Democrats now hold a 53 to 47 majority, including two independents who generally vote with them. On Tuesday, they held their majority, picking up Republican-held seats in Indiana and Massachusetts while Republicans snatched a lone Democratic seat in Nebraska.
In Maine, independent former Gov. Angus King was elected to succeed retiring GOP Sen. Olympia Snowe. He declined to say Wednesday which party he will side with — but Democrats rushed to his cause during his campaign.
In another Democratic pickup, Rep. Joe Donnelly won the Indiana Senate seat held for six terms by Republican Sen. Richard Lugar. Lugar lost earlier this year in a GOP primary to tea party-backed state Treasurer Richard Mourdock. The race had been rocked by the Republican candidate's controversial comments that pregnancy resulting from rape is "something God intended."
And Sen. Claire McCaskill, D-Mo., fought back a challenge from Republican Rep. Todd Akin, who severely damaged his candidacy in August when he said women who are victims of "legitimate rape" would not get pregnant.
The Virginia seat that Kaine won opened up when Sen. Jim Webb, a Democrat, decided not to run for re-election.
And former World Wrestling Entertainment executive Linda McMahon lost her bid for a Connecticut Senate seat to Democrat Chris Murphy despite spending $42 million of her own wealth. It was the second time in two years she has lost a Senate race. The seat had been long held by Sen. Joe Lieberman, an independent who caucused with Democrats and was the Democratic vice presidential candidate in 2000.
In Wisconsin, Rep. Tammy Baldwin defeated former Republican Gov. Tommy Thompson.
In the House, both Boehner and House Democratic Leader Nancy Pelosi of California were re-elected, as were other top leaders of both parties, including House Majority Leader Eric Cantor, R-Va., and the No. 2 House Democrat, Steny Hoyer of Maryland.
And while GOP Rep. Paul Ryan lost the vice presidency, he did win another term to his Wisconsin House seat.
Former GOP presidential hopeful Rep. Michele Bachmann of Minnesota was narrowly re-elected.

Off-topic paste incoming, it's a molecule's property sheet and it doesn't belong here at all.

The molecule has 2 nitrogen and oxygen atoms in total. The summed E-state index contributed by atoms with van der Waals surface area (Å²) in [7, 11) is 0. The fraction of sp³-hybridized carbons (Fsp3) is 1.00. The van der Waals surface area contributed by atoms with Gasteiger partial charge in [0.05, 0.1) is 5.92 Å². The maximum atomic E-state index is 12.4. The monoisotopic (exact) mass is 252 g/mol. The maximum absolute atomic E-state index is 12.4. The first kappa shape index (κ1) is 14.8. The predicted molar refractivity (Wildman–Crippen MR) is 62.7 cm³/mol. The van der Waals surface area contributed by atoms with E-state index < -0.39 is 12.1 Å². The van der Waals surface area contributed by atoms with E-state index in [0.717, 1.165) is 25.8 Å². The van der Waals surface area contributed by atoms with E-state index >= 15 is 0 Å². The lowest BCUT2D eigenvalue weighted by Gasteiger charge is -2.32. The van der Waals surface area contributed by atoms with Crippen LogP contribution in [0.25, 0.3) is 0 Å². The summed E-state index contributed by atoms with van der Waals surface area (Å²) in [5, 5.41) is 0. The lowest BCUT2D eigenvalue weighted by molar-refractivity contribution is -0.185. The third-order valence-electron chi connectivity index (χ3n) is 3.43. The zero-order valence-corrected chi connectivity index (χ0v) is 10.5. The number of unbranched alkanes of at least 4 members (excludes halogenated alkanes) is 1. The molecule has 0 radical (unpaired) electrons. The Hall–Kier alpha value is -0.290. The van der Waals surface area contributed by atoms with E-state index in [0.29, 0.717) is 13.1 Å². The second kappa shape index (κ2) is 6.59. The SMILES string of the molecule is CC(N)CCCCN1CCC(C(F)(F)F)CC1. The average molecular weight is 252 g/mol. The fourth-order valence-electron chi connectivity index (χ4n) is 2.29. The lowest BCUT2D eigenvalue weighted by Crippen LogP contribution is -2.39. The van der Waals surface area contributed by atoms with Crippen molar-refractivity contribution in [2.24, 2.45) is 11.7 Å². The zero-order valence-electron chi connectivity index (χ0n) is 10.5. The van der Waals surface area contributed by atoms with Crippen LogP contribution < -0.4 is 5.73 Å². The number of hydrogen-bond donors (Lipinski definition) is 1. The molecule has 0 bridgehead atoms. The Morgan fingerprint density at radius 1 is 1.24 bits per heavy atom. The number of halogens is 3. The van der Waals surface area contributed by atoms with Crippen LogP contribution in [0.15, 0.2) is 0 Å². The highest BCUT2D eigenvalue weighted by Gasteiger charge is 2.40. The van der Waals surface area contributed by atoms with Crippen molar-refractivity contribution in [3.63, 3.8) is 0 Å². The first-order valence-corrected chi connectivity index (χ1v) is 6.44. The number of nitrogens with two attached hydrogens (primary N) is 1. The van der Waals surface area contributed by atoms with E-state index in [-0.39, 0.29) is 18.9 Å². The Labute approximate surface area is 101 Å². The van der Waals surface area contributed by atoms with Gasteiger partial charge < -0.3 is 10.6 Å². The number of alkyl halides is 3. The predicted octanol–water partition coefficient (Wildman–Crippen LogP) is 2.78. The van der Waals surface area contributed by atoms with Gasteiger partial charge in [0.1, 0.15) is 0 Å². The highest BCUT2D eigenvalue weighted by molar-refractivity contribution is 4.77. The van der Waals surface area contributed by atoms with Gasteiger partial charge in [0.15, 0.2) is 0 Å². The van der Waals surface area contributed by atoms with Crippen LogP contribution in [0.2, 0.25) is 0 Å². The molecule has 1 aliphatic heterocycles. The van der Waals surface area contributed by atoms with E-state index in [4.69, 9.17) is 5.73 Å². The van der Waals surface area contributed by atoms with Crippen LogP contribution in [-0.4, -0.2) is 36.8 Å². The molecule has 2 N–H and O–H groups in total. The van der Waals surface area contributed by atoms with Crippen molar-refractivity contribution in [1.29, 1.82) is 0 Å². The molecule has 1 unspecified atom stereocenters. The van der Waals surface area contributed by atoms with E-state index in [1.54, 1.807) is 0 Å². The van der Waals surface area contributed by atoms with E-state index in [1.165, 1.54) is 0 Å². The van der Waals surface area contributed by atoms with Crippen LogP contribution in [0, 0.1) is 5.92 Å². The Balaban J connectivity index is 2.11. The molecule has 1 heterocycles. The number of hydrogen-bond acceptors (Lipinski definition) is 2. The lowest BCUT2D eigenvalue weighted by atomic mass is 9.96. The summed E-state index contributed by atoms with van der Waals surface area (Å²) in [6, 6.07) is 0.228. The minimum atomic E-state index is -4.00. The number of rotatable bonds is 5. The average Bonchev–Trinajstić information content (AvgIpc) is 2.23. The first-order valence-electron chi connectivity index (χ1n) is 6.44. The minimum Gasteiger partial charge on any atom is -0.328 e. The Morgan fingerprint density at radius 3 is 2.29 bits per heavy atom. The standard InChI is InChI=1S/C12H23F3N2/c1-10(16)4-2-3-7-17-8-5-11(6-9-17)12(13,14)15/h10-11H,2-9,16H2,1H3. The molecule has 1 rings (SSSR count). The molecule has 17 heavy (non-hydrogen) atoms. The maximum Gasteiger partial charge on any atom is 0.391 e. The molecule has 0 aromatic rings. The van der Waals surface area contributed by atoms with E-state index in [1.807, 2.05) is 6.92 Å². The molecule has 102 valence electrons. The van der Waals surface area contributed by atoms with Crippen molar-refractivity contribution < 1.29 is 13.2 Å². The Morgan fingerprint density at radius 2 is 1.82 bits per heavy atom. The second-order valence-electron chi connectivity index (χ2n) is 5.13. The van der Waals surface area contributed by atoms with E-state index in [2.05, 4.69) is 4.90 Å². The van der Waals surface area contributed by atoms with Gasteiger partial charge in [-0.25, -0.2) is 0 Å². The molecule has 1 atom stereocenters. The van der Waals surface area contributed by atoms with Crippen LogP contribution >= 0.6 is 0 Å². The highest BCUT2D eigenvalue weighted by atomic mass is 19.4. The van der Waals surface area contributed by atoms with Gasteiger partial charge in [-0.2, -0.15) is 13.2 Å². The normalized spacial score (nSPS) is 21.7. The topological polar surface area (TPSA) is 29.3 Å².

A party needs 218 seats to control the House. The party mix in the new House will resemble the current one, which Republicans control by 240-190. There are two GOP and three Democratic vacancies. The GOP and Democratic pickups were pretty generally divided.
By early Wednesday, Democrats had defeated 12 GOP House incumbents — 10 of them members of the huge tea party-backed freshman class of 2010. Republican losers included four incumbents from Illinois, two each from New Hampshire and New York, and one apiece from Florida, Maryland, Minnesota and Texas.
But Republicans picked up nine previously Democratic seats. Their candidates defeated one Democratic incumbent apiece in Kentucky, New York, North Carolina and Pennsylvania; they picked up one open seat each in Arkansas, California, Indiana, North Carolina and Oklahoma currently held by Democrats who retired or ran for another office.
With almost 90 percent of the 435 House races called by The Associated Press, Republicans had won 227 seats and were leading in nine more. For a majority in the chamber, a party must control 218 seats. Democrats had won 178 seats and were leading in 19 others.
In remarks to Democrats, Pelosi said her party would be "fighting for reigniting the American dream, building ladders of opportunity for people who want to work hard and play by the rules and take responsibility."
In a somber statement, Sen. John Cornyn, R-Texas, chairman of the National Republican Senatorial Committee, said Republicans "have a period of reflection and recalibration ahead." He added that, "While some will want to blame one wing of the party over the other, the reality is candidates from all corners of our GOP lost tonight."